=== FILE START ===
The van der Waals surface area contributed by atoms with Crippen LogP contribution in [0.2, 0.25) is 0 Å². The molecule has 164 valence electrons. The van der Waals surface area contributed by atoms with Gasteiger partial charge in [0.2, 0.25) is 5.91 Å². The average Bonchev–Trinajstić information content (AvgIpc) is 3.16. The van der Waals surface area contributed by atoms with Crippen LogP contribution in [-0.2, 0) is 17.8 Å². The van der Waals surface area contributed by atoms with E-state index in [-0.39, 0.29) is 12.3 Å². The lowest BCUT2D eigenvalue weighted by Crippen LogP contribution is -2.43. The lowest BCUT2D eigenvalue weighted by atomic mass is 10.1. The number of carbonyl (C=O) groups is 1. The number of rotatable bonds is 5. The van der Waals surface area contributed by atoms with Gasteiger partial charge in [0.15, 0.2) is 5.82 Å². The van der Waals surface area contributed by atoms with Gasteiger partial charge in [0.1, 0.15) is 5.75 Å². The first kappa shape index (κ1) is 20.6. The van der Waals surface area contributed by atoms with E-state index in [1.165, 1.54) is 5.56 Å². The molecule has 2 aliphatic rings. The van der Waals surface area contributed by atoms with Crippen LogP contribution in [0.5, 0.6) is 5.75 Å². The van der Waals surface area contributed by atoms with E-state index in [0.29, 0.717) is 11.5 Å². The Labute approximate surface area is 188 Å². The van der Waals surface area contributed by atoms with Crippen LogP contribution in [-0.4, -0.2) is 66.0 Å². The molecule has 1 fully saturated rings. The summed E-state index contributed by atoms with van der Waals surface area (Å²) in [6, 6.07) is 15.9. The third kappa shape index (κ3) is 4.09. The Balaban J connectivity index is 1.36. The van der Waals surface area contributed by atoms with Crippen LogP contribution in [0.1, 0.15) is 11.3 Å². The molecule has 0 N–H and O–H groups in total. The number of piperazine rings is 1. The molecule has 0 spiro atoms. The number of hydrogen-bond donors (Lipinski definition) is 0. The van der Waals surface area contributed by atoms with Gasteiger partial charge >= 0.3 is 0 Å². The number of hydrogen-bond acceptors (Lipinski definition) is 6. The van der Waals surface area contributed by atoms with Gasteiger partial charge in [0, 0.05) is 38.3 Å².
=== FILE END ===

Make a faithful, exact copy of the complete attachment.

The van der Waals surface area contributed by atoms with Crippen LogP contribution in [0.2, 0.25) is 0 Å². The molecule has 164 valence electrons. The van der Waals surface area contributed by atoms with Gasteiger partial charge in [0.2, 0.25) is 5.91 Å². The average Bonchev–Trinajstić information content (AvgIpc) is 3.16. The van der Waals surface area contributed by atoms with Crippen LogP contribution in [-0.2, 0) is 17.8 Å². The van der Waals surface area contributed by atoms with E-state index in [-0.39, 0.29) is 12.3 Å². The lowest BCUT2D eigenvalue weighted by Crippen LogP contribution is -2.43. The lowest BCUT2D eigenvalue weighted by atomic mass is 10.1. The number of carbonyl (C=O) groups is 1. The number of rotatable bonds is 5. The van der Waals surface area contributed by atoms with Gasteiger partial charge in [0.15, 0.2) is 5.82 Å². The van der Waals surface area contributed by atoms with Gasteiger partial charge in [0.1, 0.15) is 5.75 Å². The first kappa shape index (κ1) is 20.6. The van der Waals surface area contributed by atoms with E-state index in [1.165, 1.54) is 5.56 Å². The molecule has 2 aliphatic rings. The van der Waals surface area contributed by atoms with Crippen LogP contribution in [0.5, 0.6) is 5.75 Å². The van der Waals surface area contributed by atoms with E-state index in [0.29, 0.717) is 11.5 Å². The Labute approximate surface area is 188 Å². The van der Waals surface area contributed by atoms with Crippen LogP contribution in [-0.4, -0.2) is 66.0 Å². The molecule has 1 fully saturated rings. The summed E-state index contributed by atoms with van der Waals surface area (Å²) in [6, 6.07) is 15.9. The third kappa shape index (κ3) is 4.09. The Balaban J connectivity index is 1.36. The van der Waals surface area contributed by atoms with Crippen LogP contribution in [0.1, 0.15) is 11.3 Å². The molecule has 0 N–H and O–H groups in total. The number of piperazine rings is 1. The molecule has 0 spiro atoms. The number of hydrogen-bond donors (Lipinski definition) is 0. The van der Waals surface area contributed by atoms with Gasteiger partial charge >= 0.3 is 0 Å². The number of hydrogen-bond acceptors (Lipinski definition) is 6. The van der Waals surface area contributed by atoms with Gasteiger partial charge in [0, 0.05) is 38.3 Å².